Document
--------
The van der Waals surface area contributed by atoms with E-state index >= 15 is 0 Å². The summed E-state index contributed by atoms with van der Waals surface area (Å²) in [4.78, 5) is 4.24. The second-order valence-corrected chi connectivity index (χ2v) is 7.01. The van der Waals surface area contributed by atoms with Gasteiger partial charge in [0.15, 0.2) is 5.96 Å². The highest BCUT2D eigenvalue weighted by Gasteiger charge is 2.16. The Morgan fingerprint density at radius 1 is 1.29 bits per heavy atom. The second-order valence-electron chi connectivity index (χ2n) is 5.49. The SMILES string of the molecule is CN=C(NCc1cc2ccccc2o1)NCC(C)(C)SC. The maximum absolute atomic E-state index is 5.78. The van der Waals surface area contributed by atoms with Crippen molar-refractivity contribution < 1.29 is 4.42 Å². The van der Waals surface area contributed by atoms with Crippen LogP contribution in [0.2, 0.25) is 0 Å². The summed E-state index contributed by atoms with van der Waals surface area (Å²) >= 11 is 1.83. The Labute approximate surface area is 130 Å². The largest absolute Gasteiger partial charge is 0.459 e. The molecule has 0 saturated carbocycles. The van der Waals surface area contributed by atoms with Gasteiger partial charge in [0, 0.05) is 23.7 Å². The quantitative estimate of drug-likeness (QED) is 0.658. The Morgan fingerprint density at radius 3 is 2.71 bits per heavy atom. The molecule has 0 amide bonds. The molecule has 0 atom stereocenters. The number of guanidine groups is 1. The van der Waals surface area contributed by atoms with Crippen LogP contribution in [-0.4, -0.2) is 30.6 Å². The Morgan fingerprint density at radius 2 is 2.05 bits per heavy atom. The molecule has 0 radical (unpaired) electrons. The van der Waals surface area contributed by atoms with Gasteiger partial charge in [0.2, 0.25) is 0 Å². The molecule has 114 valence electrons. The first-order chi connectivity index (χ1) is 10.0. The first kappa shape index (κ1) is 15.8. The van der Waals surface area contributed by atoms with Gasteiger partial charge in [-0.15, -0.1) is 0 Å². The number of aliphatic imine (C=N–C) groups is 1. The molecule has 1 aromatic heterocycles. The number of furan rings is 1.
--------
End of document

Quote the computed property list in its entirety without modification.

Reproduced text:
The van der Waals surface area contributed by atoms with E-state index >= 15 is 0 Å². The summed E-state index contributed by atoms with van der Waals surface area (Å²) in [4.78, 5) is 4.24. The second-order valence-corrected chi connectivity index (χ2v) is 7.01. The van der Waals surface area contributed by atoms with Gasteiger partial charge in [0.15, 0.2) is 5.96 Å². The highest BCUT2D eigenvalue weighted by Gasteiger charge is 2.16. The Morgan fingerprint density at radius 1 is 1.29 bits per heavy atom. The second-order valence-electron chi connectivity index (χ2n) is 5.49. The SMILES string of the molecule is CN=C(NCc1cc2ccccc2o1)NCC(C)(C)SC. The maximum absolute atomic E-state index is 5.78. The van der Waals surface area contributed by atoms with Crippen molar-refractivity contribution < 1.29 is 4.42 Å². The van der Waals surface area contributed by atoms with Crippen LogP contribution in [0.2, 0.25) is 0 Å². The summed E-state index contributed by atoms with van der Waals surface area (Å²) >= 11 is 1.83. The Labute approximate surface area is 130 Å². The largest absolute Gasteiger partial charge is 0.459 e. The molecule has 0 saturated carbocycles. The van der Waals surface area contributed by atoms with Gasteiger partial charge in [0, 0.05) is 23.7 Å². The quantitative estimate of drug-likeness (QED) is 0.658. The Morgan fingerprint density at radius 3 is 2.71 bits per heavy atom. The molecule has 0 amide bonds. The molecule has 0 atom stereocenters. The number of guanidine groups is 1. The van der Waals surface area contributed by atoms with Crippen LogP contribution in [-0.4, -0.2) is 30.6 Å². The Morgan fingerprint density at radius 2 is 2.05 bits per heavy atom. The molecule has 0 radical (unpaired) electrons. The van der Waals surface area contributed by atoms with Gasteiger partial charge in [0.2, 0.25) is 0 Å². The molecule has 114 valence electrons. The first-order chi connectivity index (χ1) is 10.0. The first kappa shape index (κ1) is 15.8. The van der Waals surface area contributed by atoms with Gasteiger partial charge in [-0.15, -0.1) is 0 Å². The number of aliphatic imine (C=N–C) groups is 1. The molecule has 1 aromatic heterocycles. The number of furan rings is 1.